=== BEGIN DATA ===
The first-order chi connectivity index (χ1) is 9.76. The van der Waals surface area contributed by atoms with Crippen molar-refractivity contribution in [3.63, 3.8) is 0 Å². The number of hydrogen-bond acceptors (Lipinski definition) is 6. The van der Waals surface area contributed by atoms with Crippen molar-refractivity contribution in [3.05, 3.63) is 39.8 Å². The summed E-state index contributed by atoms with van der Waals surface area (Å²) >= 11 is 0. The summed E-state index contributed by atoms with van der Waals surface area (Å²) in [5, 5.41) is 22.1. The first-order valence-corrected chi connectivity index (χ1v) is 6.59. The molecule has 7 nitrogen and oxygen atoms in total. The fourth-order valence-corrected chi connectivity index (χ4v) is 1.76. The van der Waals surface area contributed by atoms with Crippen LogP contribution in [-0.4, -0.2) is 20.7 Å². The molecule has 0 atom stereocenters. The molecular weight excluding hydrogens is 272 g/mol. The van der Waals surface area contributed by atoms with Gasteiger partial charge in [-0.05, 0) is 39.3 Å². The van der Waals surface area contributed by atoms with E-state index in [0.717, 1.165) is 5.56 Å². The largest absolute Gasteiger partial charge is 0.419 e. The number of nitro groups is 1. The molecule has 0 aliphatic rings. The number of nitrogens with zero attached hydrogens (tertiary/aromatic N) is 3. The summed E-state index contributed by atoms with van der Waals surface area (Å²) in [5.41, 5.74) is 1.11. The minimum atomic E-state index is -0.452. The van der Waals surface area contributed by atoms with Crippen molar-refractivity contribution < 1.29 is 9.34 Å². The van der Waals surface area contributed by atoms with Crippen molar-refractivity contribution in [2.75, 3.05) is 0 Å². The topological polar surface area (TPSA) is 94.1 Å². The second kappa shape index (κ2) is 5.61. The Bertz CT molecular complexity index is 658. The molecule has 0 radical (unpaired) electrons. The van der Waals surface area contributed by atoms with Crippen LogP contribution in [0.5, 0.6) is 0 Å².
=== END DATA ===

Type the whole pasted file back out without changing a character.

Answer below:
The first-order chi connectivity index (χ1) is 9.76. The van der Waals surface area contributed by atoms with Crippen molar-refractivity contribution in [3.63, 3.8) is 0 Å². The number of hydrogen-bond acceptors (Lipinski definition) is 6. The van der Waals surface area contributed by atoms with Crippen molar-refractivity contribution in [3.05, 3.63) is 39.8 Å². The summed E-state index contributed by atoms with van der Waals surface area (Å²) >= 11 is 0. The summed E-state index contributed by atoms with van der Waals surface area (Å²) in [5, 5.41) is 22.1. The first-order valence-corrected chi connectivity index (χ1v) is 6.59. The molecule has 7 nitrogen and oxygen atoms in total. The fourth-order valence-corrected chi connectivity index (χ4v) is 1.76. The van der Waals surface area contributed by atoms with Crippen LogP contribution in [-0.4, -0.2) is 20.7 Å². The molecule has 0 atom stereocenters. The molecular weight excluding hydrogens is 272 g/mol. The van der Waals surface area contributed by atoms with Gasteiger partial charge in [-0.05, 0) is 39.3 Å². The van der Waals surface area contributed by atoms with E-state index in [0.717, 1.165) is 5.56 Å². The largest absolute Gasteiger partial charge is 0.419 e. The number of nitro groups is 1. The molecule has 0 aliphatic rings. The number of nitrogens with zero attached hydrogens (tertiary/aromatic N) is 3. The summed E-state index contributed by atoms with van der Waals surface area (Å²) in [5.41, 5.74) is 1.11. The minimum atomic E-state index is -0.452. The van der Waals surface area contributed by atoms with Crippen molar-refractivity contribution < 1.29 is 9.34 Å². The van der Waals surface area contributed by atoms with Crippen molar-refractivity contribution in [2.75, 3.05) is 0 Å². The topological polar surface area (TPSA) is 94.1 Å². The second kappa shape index (κ2) is 5.61. The Bertz CT molecular complexity index is 658. The molecule has 0 radical (unpaired) electrons. The van der Waals surface area contributed by atoms with Crippen LogP contribution in [0.5, 0.6) is 0 Å².